Yooyama: art or decoration?

Interior @ Yooyama / PHOTO: ROSSANA Photography

Entering the shop, Yooyama feels like crossing an invisible door to a very special museum exhibition. All the items on sale (from design pieces of furniture to small decoration articles) present a touch of uniqueness. It’s impossible not to feel the need of spending a little time observing each of them. You want to take everything home with you, that’s for sure. But there is more to it than that: you want this world of original colours and shapes to trigger your imagination. You feel a strong desire to reach out to the hidden artist within you.

“We started this project about two and a half years ago,” says Johanna Spielberg, who co-owns the store hand in hand with Volker Jöcks. “The idea was to run a store and an online shop for young artists. Each of us is a potential collector; we tend to keep things that represent good memories. So, we wanted to recreate at the store that same collection you would have at home. For that purpose we decided to work with three different actors: renowned brands, newbies (smaller companies like dassie or art & atmosphere) and young artists. All of them work sustainable, are socially engaged or implement ecological values.”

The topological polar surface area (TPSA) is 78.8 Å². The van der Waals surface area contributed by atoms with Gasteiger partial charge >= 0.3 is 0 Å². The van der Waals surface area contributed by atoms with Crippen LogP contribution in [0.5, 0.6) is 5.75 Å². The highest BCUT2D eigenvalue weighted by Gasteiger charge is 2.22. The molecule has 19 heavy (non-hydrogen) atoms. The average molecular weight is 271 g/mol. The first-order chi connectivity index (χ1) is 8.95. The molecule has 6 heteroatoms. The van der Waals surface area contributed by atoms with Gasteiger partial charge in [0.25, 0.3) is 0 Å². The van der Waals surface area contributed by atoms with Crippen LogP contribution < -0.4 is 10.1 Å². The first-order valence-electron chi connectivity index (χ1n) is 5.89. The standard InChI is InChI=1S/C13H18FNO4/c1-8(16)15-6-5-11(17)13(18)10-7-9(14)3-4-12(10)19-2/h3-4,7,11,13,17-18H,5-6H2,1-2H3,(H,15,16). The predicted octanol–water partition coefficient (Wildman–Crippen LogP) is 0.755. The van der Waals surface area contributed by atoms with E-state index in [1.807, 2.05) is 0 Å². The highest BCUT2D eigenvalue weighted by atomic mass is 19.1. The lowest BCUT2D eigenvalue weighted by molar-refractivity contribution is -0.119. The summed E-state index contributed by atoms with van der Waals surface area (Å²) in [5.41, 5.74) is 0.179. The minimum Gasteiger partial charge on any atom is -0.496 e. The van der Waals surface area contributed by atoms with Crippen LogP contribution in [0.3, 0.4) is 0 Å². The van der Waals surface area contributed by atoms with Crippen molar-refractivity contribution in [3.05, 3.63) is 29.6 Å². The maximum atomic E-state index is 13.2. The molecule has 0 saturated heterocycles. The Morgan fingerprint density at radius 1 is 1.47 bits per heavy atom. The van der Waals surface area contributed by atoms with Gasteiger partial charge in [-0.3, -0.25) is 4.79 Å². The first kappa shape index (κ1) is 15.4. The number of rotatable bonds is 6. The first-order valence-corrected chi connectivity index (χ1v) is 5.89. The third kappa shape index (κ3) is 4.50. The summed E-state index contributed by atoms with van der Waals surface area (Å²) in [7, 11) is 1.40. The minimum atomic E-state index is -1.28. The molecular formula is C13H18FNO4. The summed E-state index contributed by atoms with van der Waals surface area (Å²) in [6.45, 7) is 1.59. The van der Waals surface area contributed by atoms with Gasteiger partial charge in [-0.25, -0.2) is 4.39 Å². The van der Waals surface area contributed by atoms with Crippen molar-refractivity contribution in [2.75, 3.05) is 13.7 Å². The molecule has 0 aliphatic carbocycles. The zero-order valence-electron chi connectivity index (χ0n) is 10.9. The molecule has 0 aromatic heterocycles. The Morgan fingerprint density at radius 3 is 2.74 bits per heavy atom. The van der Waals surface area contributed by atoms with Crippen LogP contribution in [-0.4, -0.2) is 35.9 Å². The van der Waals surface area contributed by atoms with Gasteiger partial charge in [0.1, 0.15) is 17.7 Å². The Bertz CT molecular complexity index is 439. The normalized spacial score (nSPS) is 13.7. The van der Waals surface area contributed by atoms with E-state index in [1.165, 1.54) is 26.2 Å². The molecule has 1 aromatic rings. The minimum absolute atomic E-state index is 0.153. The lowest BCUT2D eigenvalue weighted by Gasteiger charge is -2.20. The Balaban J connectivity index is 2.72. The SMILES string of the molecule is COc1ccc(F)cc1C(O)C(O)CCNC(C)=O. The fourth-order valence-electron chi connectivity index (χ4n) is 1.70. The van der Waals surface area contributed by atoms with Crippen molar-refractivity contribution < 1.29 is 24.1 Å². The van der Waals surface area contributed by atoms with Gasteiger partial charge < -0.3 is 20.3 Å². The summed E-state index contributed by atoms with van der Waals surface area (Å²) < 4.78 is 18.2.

Yooyama currently promotes newbies from all over the world – including Germany, Scandinavia, South Africa and Japan. Johanna and Volker help them to keep up the relationship with the press and run the online shop for them. That way, the young artists can really stay focused on their work.

Furthermore, people interested in finding out more on the available articles at Yooyama can read the interesting story behind them on their blog. That spirit of transparency is the same one they want to bring into their store. That is the reason why every one or two months they organize a little vernissage where they present the new arrivals they have and give information on how they have been made and the sustainability background of the manufacturer.

“In the future we want to run shops in other small-scale cities like Nürnberg, Münster or Heidelberg,” states Johanna. “We have realized all these midtowns have the same problem: they have many big commercial chains but they don’t have owner-run shops that are new or original. That means people living in these places have problems to buy products that are not mainstream… and we really need to fix that!”

Yooyama: Bastionstraße 33,  Düsseldorf.